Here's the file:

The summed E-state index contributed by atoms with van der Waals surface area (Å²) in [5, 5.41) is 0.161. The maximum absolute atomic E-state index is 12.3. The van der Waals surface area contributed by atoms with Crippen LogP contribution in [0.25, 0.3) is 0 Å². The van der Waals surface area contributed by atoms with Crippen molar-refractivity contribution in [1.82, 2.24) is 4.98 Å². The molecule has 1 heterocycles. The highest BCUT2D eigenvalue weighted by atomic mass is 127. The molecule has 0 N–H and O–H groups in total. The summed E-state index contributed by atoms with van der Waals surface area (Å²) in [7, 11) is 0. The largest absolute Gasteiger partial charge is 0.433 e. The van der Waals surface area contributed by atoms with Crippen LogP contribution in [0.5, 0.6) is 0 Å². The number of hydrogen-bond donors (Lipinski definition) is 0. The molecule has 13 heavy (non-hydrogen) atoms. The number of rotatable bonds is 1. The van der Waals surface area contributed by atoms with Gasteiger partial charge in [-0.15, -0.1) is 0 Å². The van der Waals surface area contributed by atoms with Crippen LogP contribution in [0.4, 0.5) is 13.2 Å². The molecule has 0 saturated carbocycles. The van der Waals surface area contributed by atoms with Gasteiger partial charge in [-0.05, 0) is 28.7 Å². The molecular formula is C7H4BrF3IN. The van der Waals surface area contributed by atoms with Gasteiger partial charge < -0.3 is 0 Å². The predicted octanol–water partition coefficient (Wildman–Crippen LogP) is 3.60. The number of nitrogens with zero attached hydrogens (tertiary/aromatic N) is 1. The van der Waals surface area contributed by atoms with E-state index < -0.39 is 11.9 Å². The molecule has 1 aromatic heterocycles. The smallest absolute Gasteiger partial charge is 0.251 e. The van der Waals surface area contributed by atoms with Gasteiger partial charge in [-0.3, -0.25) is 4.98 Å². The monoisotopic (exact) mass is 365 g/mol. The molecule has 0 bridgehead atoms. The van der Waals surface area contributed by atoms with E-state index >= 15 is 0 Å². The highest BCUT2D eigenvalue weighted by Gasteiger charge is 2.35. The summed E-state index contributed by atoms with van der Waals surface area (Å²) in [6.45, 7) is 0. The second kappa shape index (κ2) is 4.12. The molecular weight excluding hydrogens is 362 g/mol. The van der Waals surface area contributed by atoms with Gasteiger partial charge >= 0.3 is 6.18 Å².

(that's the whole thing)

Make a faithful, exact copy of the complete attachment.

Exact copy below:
The summed E-state index contributed by atoms with van der Waals surface area (Å²) in [5, 5.41) is 0.161. The maximum absolute atomic E-state index is 12.3. The van der Waals surface area contributed by atoms with Crippen LogP contribution in [0.25, 0.3) is 0 Å². The van der Waals surface area contributed by atoms with Crippen molar-refractivity contribution in [1.82, 2.24) is 4.98 Å². The molecule has 1 heterocycles. The highest BCUT2D eigenvalue weighted by atomic mass is 127. The molecule has 0 N–H and O–H groups in total. The summed E-state index contributed by atoms with van der Waals surface area (Å²) in [7, 11) is 0. The largest absolute Gasteiger partial charge is 0.433 e. The van der Waals surface area contributed by atoms with Crippen LogP contribution in [0.5, 0.6) is 0 Å². The number of hydrogen-bond donors (Lipinski definition) is 0. The molecule has 13 heavy (non-hydrogen) atoms. The number of rotatable bonds is 1. The van der Waals surface area contributed by atoms with Gasteiger partial charge in [-0.15, -0.1) is 0 Å². The van der Waals surface area contributed by atoms with Crippen LogP contribution in [0.4, 0.5) is 13.2 Å². The molecule has 0 saturated carbocycles. The van der Waals surface area contributed by atoms with Gasteiger partial charge in [-0.05, 0) is 28.7 Å². The molecular formula is C7H4BrF3IN. The van der Waals surface area contributed by atoms with Gasteiger partial charge < -0.3 is 0 Å². The predicted octanol–water partition coefficient (Wildman–Crippen LogP) is 3.60. The number of nitrogens with zero attached hydrogens (tertiary/aromatic N) is 1. The van der Waals surface area contributed by atoms with E-state index < -0.39 is 11.9 Å². The molecule has 1 aromatic heterocycles. The smallest absolute Gasteiger partial charge is 0.251 e. The van der Waals surface area contributed by atoms with Gasteiger partial charge in [-0.3, -0.25) is 4.98 Å². The monoisotopic (exact) mass is 365 g/mol. The molecule has 0 bridgehead atoms. The van der Waals surface area contributed by atoms with E-state index >= 15 is 0 Å². The highest BCUT2D eigenvalue weighted by Gasteiger charge is 2.35. The summed E-state index contributed by atoms with van der Waals surface area (Å²) in [6.45, 7) is 0. The second kappa shape index (κ2) is 4.12. The molecular weight excluding hydrogens is 362 g/mol. The van der Waals surface area contributed by atoms with Gasteiger partial charge >= 0.3 is 6.18 Å².